To a robust frame was added that natural courage which led him into frequent dangers. “God followed me with judgments mixed with mercy. Once I fell into a creek of the sea, and hardly escaped drowning; another time, I fell out of a boat into Bedford river, but mercy yet preserved me alive; again, being in the field with one of my companions, an adder passed over the highway, so I, having a stick in my hand, struck her over the back, and having stunned her, I plucked her sting out with my fingers, by which, had not God been merciful to me, I might have brought myself to my end.” Once he fell into an exceeding deep pit as he was travelling in the dark, but escaped with little injury. Bunyan adds—“Here was judgment and mercy, but neither of them did awaken my soul to righteousness; wherefore I sinned still, and grew more and more rebellious against God, and careless of mine own salvation.”
During this career, he attended public worship in Elstow church, a venerable fabric. The same bell which called him to the service in the morning summon. ing the youth to sports in the afternoon. Upon one of these occasions a very remarkable scene took place. The sermon was against sabbath-breaking; conscience accused him, and he became wretched. After dinner he “shook the sermon out of his mind,” and went to his sports. In the midst of a game at cat on Elstow-green, a voice darted into his soul, “Wilt thou leave thy sins and
go to heaven, or have thy sins and go to hell ?" He conceived in his mind that the Lord was hotly displeased with him. While musing, he recollected the greatness of his sins, despaired of mercy, and rushed on in his career, concluding that heaven was gone already, so that on that he must not think. All this took place whilst he was in the act of striking the cat. It does not appear to have been noticed by the by.standers, and it shows the rapid succession of thoughts in his mind, so wondrously displayed in his Holy IVar.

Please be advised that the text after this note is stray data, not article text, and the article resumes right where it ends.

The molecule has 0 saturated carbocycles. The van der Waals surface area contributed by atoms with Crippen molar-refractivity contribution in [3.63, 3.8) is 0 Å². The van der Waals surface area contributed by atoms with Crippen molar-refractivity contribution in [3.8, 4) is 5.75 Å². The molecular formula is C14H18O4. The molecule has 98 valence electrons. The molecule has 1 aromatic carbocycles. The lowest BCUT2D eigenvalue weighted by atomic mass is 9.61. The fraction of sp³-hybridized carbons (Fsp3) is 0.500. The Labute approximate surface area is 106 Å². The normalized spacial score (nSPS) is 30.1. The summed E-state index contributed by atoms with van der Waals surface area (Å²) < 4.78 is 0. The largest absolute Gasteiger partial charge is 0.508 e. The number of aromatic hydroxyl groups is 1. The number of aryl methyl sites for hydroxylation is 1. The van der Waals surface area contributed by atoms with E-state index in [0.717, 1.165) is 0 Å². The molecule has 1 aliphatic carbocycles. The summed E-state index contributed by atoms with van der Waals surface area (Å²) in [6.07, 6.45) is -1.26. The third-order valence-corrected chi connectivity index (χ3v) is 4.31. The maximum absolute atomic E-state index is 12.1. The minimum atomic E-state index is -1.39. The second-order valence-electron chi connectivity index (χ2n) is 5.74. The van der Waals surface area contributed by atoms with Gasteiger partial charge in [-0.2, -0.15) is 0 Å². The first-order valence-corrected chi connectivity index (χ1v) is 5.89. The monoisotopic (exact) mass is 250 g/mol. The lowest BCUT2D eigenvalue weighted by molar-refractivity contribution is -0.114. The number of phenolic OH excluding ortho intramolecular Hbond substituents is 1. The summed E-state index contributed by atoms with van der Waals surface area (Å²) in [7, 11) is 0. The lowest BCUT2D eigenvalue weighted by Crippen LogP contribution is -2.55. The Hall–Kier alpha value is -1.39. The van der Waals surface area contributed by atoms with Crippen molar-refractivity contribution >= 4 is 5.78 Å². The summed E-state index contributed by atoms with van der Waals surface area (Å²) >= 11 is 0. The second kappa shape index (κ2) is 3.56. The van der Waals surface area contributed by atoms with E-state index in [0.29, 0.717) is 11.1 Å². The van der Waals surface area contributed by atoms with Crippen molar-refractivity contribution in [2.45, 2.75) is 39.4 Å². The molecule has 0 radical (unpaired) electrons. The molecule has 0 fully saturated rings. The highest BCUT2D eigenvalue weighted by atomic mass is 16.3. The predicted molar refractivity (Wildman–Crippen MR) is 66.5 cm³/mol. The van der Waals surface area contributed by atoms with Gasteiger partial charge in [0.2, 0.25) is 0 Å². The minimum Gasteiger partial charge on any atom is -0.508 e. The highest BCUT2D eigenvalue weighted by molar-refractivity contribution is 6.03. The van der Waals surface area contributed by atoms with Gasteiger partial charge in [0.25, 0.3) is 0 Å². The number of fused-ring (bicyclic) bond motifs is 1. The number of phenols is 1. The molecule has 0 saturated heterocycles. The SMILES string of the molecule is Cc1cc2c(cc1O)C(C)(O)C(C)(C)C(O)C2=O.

That such a scape.grace entered the army is not surprising. His daring courage, his immoral habits, fitted him for the military glory of rapine and
desolation. He fought at the taking of Leicester, and was selected, with others, to make an assault, but one of his comrades thrust himself into his place, and was killed by a carbine-shot from the walls; this littl.: startled him, for, being in an army where wickedness abounded, he was the more hardened. The dreadful ravages committed by the royal troops under the eyes of Charles were soon avenged. The battle of Naseby followed in a few days, the royalists were cut to pieces, and from that day the king made feeble fight, and soon lost his crown and his life.
Bunyan returned to his occupation all the worse for his soldier habits; in this forlorn situation, under the unsought guidance of God, he entered into the marriage-state with a virtuous but very poor young woman, who had been blessed with a pious father. He says, that “this woman and I came together as poor as poor might be, not having so much household-stuff as a dish or spoon betwixt us both.” His wife possessed two books, The Plain Man's Pathway to Heaven and The Praclice of Piety. She enticed him to read, and he, by application, "again recovered that art which he had almost lost.” Her affectionate tender. ness became a blessing to him; his rugged heart was softened, and he felt alarmed for the salvation of his soul.